This week the Supreme Court began hearing oral arguments regarding the constitutionality of the Affordable Care Act (ACA). While the so-called “individual mandate” appears to be the most controversial and most likely component of the law to be struck down, a complete overturning of the ACA, however unlikely to happen, would disrupt industry-wide transitions already in place.

The majority of the ACA is dedicated to a major overhaul of America’s business model for delivering healthcare. These reforms attempt to move the country’s health system away from one that pays for quantity of services and toward one that pays for quality of care.

This new focus on quality of care is an attempt not only to maximize the public’s health, but also to keep costs down. With the federal government’s Medicare program growing more and more costly, from $212 billion in 1999 to $499 billion in 2009, there is a political imperative to make sweeping changes to the healthcare system.

The new cost saving measures are dependent on increased communication and analysis of both clinical data and test results in the new healthcare delivery system laid out and funded by the ACA. Electronic Health Records (EHR) will facilitate these goals by enabling the monitoring of quality metrics, the crowd-sourcing of preferred treatments, and a pro-active approach to treatment by identifying at-risk patients.

In addition, EHRs will allow networks of health systems to pursue pro-active solution to healthcare by disseminating and exchanging Health Promotion and Prevention Promotion efforts, which are funded by ACA, to clinicians.

With cost-cutting quality measures in mind, one of the other key reforms in the ACA involves what are called accountable care organizations (ACO). ACOs link together a network of providers, payers, and patients in an effort to provide preventive and quality healthcare while keeping costs down. In this system, payers like insurance companies or Medicare, would create incentives for healthcare providers who meet quality of care standards.

One insurance company, Cigna, currently has 17 ACO-type arrangements, covering around 100,000 people. Under these arrangements, Cigna’s nurse-practitioners, or health coaches, work in conjunction with physicians’ practices, helping doctors to identify which patients are pursuing therapy, taking their medications or need follow-up calls. Cigna uses its claims information to spot patients that may be in danger of neglecting their healthcare responsibilities.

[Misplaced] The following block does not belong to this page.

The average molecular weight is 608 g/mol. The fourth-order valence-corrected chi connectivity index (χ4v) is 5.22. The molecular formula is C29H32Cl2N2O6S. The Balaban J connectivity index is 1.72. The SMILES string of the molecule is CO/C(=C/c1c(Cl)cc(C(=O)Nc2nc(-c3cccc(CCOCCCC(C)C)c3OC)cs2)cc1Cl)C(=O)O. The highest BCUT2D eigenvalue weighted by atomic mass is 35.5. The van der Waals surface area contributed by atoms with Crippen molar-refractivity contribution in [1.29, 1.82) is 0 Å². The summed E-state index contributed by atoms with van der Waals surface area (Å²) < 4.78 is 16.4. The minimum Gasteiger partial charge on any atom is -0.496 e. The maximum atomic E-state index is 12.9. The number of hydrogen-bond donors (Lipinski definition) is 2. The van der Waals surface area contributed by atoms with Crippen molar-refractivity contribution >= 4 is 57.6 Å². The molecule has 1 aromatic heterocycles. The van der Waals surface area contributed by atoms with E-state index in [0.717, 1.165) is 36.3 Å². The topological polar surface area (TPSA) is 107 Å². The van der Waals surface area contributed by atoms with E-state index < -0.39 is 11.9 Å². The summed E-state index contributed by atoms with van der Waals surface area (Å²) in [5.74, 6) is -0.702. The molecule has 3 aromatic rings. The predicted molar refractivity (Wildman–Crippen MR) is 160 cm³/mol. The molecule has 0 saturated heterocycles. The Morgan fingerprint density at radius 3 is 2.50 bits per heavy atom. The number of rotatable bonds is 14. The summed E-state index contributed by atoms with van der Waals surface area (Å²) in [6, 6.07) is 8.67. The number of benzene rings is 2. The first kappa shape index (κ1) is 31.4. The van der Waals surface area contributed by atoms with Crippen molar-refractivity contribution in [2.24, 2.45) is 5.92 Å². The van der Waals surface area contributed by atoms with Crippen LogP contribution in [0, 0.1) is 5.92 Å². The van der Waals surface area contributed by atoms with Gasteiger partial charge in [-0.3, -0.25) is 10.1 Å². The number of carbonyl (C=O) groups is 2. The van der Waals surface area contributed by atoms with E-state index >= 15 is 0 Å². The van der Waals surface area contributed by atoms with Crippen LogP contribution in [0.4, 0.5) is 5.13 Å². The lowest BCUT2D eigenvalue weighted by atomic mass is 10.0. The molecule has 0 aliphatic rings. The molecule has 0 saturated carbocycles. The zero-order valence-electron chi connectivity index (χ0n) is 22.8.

“There are a lot of products designed now around incenting health, incenting behavioral change and lifestyle changes and where physicians and hospitals engage in a much more comprehensive fashion,” Cigna CEO David Cordani, said in an interview with Bloomberg news. “With or without the health-care law, the economic forces are driving change in any regard.”

The ACO model is based on integrated healthcare systems already put in place by Kaiser Permanente in California and the Mayo Clinic in Minnesota. These organizations were setting strict budgets for their patients and delivering higher-quality outcomes at lower costs than other providers.

For better or worse, several logistical challenges currently prevent these provisions of the ACA from being adopted overnight. For example, EHR information networks to be used for improving quality of care are still in their fledgling stages. Also, quality of care oriented ACOs must determine what exactly counts as quality care and how it will be measured. In addition, providers must to decide who gets what share of the savings-based incentives that will ultimately drive doctors and nurses to embrace these changes.